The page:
Howard has an appalling record on environmental issues. His first term saw record levels of woodchipping of native forests, and he has allowed land clearing to continue at an unsustainable rate (10). He is actively promoting the expansion of the nuclear industry, supporting uranium mining and nuclear waste dumps on Aboriginal land.
As for climate change, Howard has spent 10 years avoiding the issue. He is the only world leader, along with George Bush, to have refused to ratify the Kyoto protocol. He has failed to implement any serious targets for emissions reductions or to support investment in renewable energy (11).
Neoliberal economic policies
Howard’s electoral success has been largely on the back of a growing economy, allowing him to present as a good economic manager, whatever that means. His neoliberal economic policies have had significant negative consequences for many Australians. For example privatization of public services, such as Telstra, the national telecommunications network, has particularly implications for those in rural areas, where supply of services is less profitable. His privatization agenda also includes universities, as public funding is cut and they are forced to seek funds from the private sector. Full fees have been gradually introduced for many university courses. In the health sector too, funding is cut for public services, while incentives are given to shift people onto private health insurance, leading to a two-tier system. Howard has also overseen the introduction of an increasingly regressive tax system, with a Goods and Services Tax as its central component.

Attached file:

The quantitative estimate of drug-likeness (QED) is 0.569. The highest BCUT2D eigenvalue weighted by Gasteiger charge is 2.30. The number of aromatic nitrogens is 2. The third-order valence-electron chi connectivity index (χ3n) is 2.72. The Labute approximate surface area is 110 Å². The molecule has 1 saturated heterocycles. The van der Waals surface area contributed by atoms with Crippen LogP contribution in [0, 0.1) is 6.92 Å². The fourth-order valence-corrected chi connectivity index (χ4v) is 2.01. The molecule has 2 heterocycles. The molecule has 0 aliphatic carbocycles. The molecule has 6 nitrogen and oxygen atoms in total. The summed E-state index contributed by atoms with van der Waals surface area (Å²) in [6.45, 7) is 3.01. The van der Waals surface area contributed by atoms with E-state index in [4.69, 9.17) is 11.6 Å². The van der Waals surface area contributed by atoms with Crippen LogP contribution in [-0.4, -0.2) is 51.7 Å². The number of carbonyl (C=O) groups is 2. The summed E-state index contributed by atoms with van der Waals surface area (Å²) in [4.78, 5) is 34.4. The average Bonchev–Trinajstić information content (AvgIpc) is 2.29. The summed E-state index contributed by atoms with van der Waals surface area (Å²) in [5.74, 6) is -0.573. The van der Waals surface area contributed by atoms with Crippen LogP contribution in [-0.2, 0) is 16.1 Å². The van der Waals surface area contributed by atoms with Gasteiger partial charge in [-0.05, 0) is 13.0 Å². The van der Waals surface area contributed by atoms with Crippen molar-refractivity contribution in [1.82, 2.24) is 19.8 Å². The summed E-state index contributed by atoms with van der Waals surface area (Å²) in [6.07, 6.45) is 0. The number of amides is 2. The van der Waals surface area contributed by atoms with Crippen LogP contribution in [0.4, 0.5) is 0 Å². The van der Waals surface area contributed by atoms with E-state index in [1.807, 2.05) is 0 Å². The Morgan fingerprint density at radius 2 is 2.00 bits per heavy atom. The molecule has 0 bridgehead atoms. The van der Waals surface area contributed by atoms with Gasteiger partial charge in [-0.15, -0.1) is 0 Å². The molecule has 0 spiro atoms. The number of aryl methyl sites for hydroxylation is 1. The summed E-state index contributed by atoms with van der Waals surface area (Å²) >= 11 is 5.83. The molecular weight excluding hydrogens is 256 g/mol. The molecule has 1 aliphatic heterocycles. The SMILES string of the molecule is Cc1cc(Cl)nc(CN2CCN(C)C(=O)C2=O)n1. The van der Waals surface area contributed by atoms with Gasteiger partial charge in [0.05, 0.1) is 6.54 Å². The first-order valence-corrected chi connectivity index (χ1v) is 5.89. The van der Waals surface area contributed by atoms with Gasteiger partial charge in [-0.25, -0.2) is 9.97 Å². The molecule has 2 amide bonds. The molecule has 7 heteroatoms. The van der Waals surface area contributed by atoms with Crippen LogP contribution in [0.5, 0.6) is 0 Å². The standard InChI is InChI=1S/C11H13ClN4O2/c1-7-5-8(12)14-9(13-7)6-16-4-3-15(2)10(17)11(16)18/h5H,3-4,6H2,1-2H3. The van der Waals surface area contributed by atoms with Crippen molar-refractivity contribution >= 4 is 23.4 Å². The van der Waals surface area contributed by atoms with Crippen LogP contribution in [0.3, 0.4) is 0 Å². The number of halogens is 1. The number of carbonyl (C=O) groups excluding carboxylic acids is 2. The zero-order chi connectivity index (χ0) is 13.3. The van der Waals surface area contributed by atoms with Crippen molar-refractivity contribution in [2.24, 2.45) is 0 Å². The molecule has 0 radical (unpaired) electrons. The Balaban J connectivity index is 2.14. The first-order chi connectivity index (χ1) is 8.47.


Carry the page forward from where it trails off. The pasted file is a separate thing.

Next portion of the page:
One of Howard’s most recent achievements was the introduction of a new industrial relations regime which drastically reduces the rights of workers and trade unions. It marks a shift away collective bargaining towards individually ‘negotiated’ agreements. It removes unfair dismissal protection for workers in corporations with under 100 employees. It is the most recent in long line of policies which aim to shift the power and the share of income away from workers and towards big business (12).
So, on his first visit to Ireland as Prime Minister of Australia, does John’s Howard deserve a warm welcome? Why not welcome him in the same way he welcomed the Tampa refugees? Send him to small island somewhere far away. Lock him up in a squalid detention centre for a few years. Don’t tell him how long he’ll be there or what his rights are. Or why not give him treatment like the US prisoners at Guantanamo Bay, in which Howard has been complicit? Let him know that wherever he is in the world he will be held accountable for his complicity in the torture and murder of the citizens of Iraq. Let him know that his disrespect for Aboriginal people is not acceptable. Let him know that we will not let him allow the destruction of our planet. John Howard and his war-mongering, right wing neoliberal agenda should not be welcome anywhere.
02. See for example http://news.bbc.co.uk/1/hi/world/asia-pacific/1776938.stm
05. For more info on the Tampa and Children Overboard incidents, the Pacific Solution and boarder protection measures see the Senate Committee Report at http://www.aph.gov.au/Senate/committee/maritime_inciden...x.htm
07. Galarrwuy Yunipingu, 'Turning back the clock for Aborigines', Sydney Morning Herald, 11 April 2005.
09. Ngiya Institute Briefing paper at http://www.jumbunna.uts.edu.au/news/downloads/mainstrea...5.pdf
12. For more info on the industrial relations reforms see www.jape.org